Received | August 17, 2015; Revised | September 14, 2015; Accepted | September 16, 2015; Published | October 11, 2015

*Correspondence | Marcos Bryan Heinemann, Universidade de São Paulo, Av. Prof. Orlando Marques de Paiva, São Paulo, Brazil; Email:

Citation | Uribe JAZ, Coura FM, Nunes P, Silva MVP, de Carvalho AÚ, Moreira MVL, Mendonça FLM, Salvato LA, Meneses RM, Guedes RMC, Lage AP, Heinemann MB, Filho EJF (2015). Septicemic salmonellosis in pre weaned calves caused by Salmonella dublin. Res. J. Vet. Pract. 3(3): 69-75.


ISSN | 2308-2798

Copyright >© 2015 Uribe et al. This is an open access article distributed under the Creative Commons Attribution License, which permits unrestricted use, distribution, and reproduction in any medium, provided the original work is properly cited.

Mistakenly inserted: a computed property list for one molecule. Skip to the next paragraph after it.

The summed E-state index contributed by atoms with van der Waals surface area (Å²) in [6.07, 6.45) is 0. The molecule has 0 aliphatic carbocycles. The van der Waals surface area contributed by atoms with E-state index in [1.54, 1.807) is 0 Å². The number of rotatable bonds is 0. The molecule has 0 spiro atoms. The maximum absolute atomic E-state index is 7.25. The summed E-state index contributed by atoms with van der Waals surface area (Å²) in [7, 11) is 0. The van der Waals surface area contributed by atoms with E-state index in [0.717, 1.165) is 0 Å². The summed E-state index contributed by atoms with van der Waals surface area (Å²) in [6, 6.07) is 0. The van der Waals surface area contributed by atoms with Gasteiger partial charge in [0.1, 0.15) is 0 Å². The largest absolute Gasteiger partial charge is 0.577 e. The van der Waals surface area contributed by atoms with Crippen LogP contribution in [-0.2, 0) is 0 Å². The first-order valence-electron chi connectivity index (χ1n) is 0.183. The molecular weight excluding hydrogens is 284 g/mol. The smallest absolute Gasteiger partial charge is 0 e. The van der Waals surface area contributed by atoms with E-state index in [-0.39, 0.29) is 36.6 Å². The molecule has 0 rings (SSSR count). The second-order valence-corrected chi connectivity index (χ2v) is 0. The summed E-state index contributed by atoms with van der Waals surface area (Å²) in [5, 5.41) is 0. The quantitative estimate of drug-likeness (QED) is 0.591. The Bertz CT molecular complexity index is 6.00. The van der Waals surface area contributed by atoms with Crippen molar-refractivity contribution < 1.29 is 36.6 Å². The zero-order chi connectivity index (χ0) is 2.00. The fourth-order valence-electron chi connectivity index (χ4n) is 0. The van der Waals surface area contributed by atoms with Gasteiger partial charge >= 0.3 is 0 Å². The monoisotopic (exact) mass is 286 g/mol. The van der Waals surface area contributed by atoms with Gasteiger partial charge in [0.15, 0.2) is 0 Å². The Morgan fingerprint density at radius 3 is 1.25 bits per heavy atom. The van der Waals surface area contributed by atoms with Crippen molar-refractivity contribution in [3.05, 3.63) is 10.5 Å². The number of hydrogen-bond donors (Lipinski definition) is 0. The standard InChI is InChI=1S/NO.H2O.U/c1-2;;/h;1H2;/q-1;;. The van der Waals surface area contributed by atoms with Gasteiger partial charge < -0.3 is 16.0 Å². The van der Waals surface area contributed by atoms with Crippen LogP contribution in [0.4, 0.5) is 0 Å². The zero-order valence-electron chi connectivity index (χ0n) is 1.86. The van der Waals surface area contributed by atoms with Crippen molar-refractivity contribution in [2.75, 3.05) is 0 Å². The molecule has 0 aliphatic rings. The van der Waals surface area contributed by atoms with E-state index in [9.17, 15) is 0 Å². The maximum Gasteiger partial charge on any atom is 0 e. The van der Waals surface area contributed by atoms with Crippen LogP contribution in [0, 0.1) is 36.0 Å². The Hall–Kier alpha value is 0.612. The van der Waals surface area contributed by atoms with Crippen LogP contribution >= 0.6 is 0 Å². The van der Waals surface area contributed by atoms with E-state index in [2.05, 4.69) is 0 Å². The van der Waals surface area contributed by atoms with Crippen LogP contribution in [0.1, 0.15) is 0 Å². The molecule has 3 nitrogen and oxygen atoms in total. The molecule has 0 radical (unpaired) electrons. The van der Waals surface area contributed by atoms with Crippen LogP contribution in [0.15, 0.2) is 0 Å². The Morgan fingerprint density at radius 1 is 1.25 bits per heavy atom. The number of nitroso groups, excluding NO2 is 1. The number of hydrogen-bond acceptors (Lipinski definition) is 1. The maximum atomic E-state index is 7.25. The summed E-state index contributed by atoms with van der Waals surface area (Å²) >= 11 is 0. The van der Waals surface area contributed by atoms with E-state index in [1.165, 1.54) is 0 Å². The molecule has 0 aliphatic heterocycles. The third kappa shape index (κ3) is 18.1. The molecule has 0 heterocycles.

Salmonellosis is an important disease of dairy cattle resulting in increased morbidity and mortality of affected animals as well as a high cost of treatment. The serovars typhimurium and dublin are the most common serovars associated with disease outbreaks. S. typhimurium is commonly isolated in cases of enteritis in calves less than 2 months old, while S. dublin is often present in cases of septicemia, meningoencephalitis and septic arthritis—associated or not with enteritis (Mohler and House, 2009; Costa et al., 2012). Furthermore, S. dublin has been isolated in cases of pneumonia and dry gangrene of the extremities in calves (Mee, 1995).